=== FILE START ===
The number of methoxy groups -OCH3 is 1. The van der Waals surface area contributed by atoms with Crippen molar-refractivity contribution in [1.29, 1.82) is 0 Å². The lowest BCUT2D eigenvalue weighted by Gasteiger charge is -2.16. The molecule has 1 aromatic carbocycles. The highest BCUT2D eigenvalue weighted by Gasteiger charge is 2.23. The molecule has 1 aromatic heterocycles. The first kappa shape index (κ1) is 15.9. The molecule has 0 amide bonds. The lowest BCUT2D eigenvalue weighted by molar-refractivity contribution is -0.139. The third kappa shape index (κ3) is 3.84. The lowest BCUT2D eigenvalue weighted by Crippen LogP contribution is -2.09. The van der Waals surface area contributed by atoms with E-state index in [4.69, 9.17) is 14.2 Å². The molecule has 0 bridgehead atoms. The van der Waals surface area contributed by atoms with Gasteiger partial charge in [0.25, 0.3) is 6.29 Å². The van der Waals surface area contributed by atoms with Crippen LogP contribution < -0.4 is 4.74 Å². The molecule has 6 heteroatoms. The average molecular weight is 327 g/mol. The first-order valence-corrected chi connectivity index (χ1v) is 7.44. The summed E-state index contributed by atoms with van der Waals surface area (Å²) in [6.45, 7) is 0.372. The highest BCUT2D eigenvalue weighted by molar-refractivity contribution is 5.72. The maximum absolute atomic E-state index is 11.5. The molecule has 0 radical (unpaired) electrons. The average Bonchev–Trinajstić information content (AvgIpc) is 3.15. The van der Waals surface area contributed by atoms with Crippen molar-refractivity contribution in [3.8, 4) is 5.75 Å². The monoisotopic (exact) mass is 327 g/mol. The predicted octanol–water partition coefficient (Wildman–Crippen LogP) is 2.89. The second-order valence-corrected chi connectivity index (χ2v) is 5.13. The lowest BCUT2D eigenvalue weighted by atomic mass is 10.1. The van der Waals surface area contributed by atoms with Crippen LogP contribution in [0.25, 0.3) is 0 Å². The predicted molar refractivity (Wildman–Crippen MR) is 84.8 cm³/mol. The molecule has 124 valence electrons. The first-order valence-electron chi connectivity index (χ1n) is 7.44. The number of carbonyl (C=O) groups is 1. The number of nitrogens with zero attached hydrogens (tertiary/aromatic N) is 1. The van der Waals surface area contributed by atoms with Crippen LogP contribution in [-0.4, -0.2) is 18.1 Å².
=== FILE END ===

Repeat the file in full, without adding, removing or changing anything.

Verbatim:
The number of methoxy groups -OCH3 is 1. The van der Waals surface area contributed by atoms with Crippen molar-refractivity contribution in [1.29, 1.82) is 0 Å². The lowest BCUT2D eigenvalue weighted by Gasteiger charge is -2.16. The molecule has 1 aromatic carbocycles. The highest BCUT2D eigenvalue weighted by Gasteiger charge is 2.23. The molecule has 1 aromatic heterocycles. The first kappa shape index (κ1) is 15.9. The molecule has 0 amide bonds. The lowest BCUT2D eigenvalue weighted by molar-refractivity contribution is -0.139. The third kappa shape index (κ3) is 3.84. The lowest BCUT2D eigenvalue weighted by Crippen LogP contribution is -2.09. The van der Waals surface area contributed by atoms with E-state index in [4.69, 9.17) is 14.2 Å². The molecule has 0 bridgehead atoms. The van der Waals surface area contributed by atoms with Gasteiger partial charge in [0.25, 0.3) is 6.29 Å². The van der Waals surface area contributed by atoms with Crippen LogP contribution < -0.4 is 4.74 Å². The molecule has 6 heteroatoms. The average molecular weight is 327 g/mol. The first-order valence-corrected chi connectivity index (χ1v) is 7.44. The summed E-state index contributed by atoms with van der Waals surface area (Å²) in [6.45, 7) is 0.372. The highest BCUT2D eigenvalue weighted by molar-refractivity contribution is 5.72. The maximum absolute atomic E-state index is 11.5. The molecule has 0 radical (unpaired) electrons. The average Bonchev–Trinajstić information content (AvgIpc) is 3.15. The van der Waals surface area contributed by atoms with Crippen molar-refractivity contribution in [3.8, 4) is 5.75 Å². The monoisotopic (exact) mass is 327 g/mol. The predicted octanol–water partition coefficient (Wildman–Crippen LogP) is 2.89. The second-order valence-corrected chi connectivity index (χ2v) is 5.13. The lowest BCUT2D eigenvalue weighted by atomic mass is 10.1. The van der Waals surface area contributed by atoms with Crippen LogP contribution in [0.25, 0.3) is 0 Å². The predicted molar refractivity (Wildman–Crippen MR) is 84.8 cm³/mol. The molecule has 124 valence electrons. The first-order valence-electron chi connectivity index (χ1n) is 7.44. The number of carbonyl (C=O) groups is 1. The number of nitrogens with zero attached hydrogens (tertiary/aromatic N) is 1. The van der Waals surface area contributed by atoms with Crippen LogP contribution in [-0.4, -0.2) is 18.1 Å².